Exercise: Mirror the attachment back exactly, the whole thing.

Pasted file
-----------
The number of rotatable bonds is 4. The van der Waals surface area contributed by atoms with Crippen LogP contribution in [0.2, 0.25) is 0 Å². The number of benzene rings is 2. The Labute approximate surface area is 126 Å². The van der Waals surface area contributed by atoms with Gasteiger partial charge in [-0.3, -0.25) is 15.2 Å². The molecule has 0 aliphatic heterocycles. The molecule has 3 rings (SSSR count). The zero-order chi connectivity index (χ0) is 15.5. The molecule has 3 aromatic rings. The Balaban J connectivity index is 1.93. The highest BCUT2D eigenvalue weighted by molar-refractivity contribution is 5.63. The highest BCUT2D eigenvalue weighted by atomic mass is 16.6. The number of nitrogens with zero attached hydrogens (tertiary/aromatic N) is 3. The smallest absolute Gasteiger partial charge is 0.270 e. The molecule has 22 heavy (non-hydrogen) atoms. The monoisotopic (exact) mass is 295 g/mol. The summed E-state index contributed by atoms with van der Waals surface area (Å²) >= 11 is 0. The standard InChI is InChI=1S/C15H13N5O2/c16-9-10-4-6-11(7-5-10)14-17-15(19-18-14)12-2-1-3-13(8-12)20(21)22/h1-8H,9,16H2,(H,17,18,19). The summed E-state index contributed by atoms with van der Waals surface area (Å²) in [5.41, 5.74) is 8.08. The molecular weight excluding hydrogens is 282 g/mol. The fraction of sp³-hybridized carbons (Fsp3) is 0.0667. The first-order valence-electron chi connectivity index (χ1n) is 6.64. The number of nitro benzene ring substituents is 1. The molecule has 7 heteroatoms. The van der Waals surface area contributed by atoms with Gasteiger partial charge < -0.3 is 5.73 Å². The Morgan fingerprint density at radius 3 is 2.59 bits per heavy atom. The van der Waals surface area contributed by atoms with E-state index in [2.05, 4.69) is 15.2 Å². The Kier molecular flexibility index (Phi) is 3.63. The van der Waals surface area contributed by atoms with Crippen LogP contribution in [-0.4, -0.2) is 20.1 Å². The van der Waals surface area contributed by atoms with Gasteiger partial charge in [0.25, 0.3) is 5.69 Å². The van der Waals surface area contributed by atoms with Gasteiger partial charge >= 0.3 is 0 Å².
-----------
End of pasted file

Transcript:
The number of rotatable bonds is 4. The van der Waals surface area contributed by atoms with Crippen LogP contribution in [0.2, 0.25) is 0 Å². The number of benzene rings is 2. The Labute approximate surface area is 126 Å². The van der Waals surface area contributed by atoms with Gasteiger partial charge in [-0.3, -0.25) is 15.2 Å². The molecule has 0 aliphatic heterocycles. The molecule has 3 rings (SSSR count). The zero-order chi connectivity index (χ0) is 15.5. The molecule has 3 aromatic rings. The Balaban J connectivity index is 1.93. The highest BCUT2D eigenvalue weighted by molar-refractivity contribution is 5.63. The highest BCUT2D eigenvalue weighted by atomic mass is 16.6. The number of nitrogens with zero attached hydrogens (tertiary/aromatic N) is 3. The smallest absolute Gasteiger partial charge is 0.270 e. The molecule has 22 heavy (non-hydrogen) atoms. The monoisotopic (exact) mass is 295 g/mol. The summed E-state index contributed by atoms with van der Waals surface area (Å²) >= 11 is 0. The standard InChI is InChI=1S/C15H13N5O2/c16-9-10-4-6-11(7-5-10)14-17-15(19-18-14)12-2-1-3-13(8-12)20(21)22/h1-8H,9,16H2,(H,17,18,19). The summed E-state index contributed by atoms with van der Waals surface area (Å²) in [5.41, 5.74) is 8.08. The molecular weight excluding hydrogens is 282 g/mol. The fraction of sp³-hybridized carbons (Fsp3) is 0.0667. The first-order valence-electron chi connectivity index (χ1n) is 6.64. The number of nitro benzene ring substituents is 1. The molecule has 7 heteroatoms. The van der Waals surface area contributed by atoms with Gasteiger partial charge < -0.3 is 5.73 Å². The Morgan fingerprint density at radius 3 is 2.59 bits per heavy atom. The van der Waals surface area contributed by atoms with E-state index in [2.05, 4.69) is 15.2 Å². The Kier molecular flexibility index (Phi) is 3.63. The van der Waals surface area contributed by atoms with Crippen LogP contribution in [-0.4, -0.2) is 20.1 Å². The van der Waals surface area contributed by atoms with Gasteiger partial charge in [0.25, 0.3) is 5.69 Å². The van der Waals surface area contributed by atoms with Gasteiger partial charge >= 0.3 is 0 Å².